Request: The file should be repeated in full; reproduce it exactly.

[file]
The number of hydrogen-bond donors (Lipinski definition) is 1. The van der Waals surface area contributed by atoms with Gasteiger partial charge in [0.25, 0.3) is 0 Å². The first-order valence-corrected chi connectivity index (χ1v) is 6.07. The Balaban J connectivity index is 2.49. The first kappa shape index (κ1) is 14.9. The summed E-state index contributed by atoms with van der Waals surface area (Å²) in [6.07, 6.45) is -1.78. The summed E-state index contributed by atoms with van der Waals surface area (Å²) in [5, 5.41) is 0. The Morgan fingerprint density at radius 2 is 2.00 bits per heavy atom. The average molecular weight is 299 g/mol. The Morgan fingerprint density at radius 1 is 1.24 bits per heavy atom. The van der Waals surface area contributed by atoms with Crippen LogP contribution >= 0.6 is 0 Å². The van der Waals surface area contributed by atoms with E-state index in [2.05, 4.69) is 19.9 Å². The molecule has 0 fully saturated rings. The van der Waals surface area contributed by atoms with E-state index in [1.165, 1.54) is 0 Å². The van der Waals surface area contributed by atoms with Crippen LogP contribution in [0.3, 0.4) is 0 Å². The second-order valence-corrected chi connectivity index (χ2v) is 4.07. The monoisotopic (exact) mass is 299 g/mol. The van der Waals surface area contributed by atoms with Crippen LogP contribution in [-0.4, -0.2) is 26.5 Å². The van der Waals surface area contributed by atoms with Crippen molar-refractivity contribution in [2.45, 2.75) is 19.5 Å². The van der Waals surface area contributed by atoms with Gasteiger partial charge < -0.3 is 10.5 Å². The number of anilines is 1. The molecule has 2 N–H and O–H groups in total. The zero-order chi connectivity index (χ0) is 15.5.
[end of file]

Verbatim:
The number of hydrogen-bond donors (Lipinski definition) is 1. The van der Waals surface area contributed by atoms with Gasteiger partial charge in [0.25, 0.3) is 0 Å². The first-order valence-corrected chi connectivity index (χ1v) is 6.07. The Balaban J connectivity index is 2.49. The first kappa shape index (κ1) is 14.9. The summed E-state index contributed by atoms with van der Waals surface area (Å²) in [6.07, 6.45) is -1.78. The summed E-state index contributed by atoms with van der Waals surface area (Å²) in [5, 5.41) is 0. The Morgan fingerprint density at radius 2 is 2.00 bits per heavy atom. The average molecular weight is 299 g/mol. The Morgan fingerprint density at radius 1 is 1.24 bits per heavy atom. The van der Waals surface area contributed by atoms with Crippen LogP contribution >= 0.6 is 0 Å². The van der Waals surface area contributed by atoms with E-state index in [2.05, 4.69) is 19.9 Å². The molecule has 0 fully saturated rings. The van der Waals surface area contributed by atoms with E-state index in [1.165, 1.54) is 0 Å². The van der Waals surface area contributed by atoms with Crippen LogP contribution in [0.3, 0.4) is 0 Å². The second-order valence-corrected chi connectivity index (χ2v) is 4.07. The monoisotopic (exact) mass is 299 g/mol. The van der Waals surface area contributed by atoms with Crippen LogP contribution in [-0.4, -0.2) is 26.5 Å². The van der Waals surface area contributed by atoms with Crippen molar-refractivity contribution in [2.45, 2.75) is 19.5 Å². The van der Waals surface area contributed by atoms with Gasteiger partial charge < -0.3 is 10.5 Å². The number of anilines is 1. The molecule has 2 N–H and O–H groups in total. The zero-order chi connectivity index (χ0) is 15.5.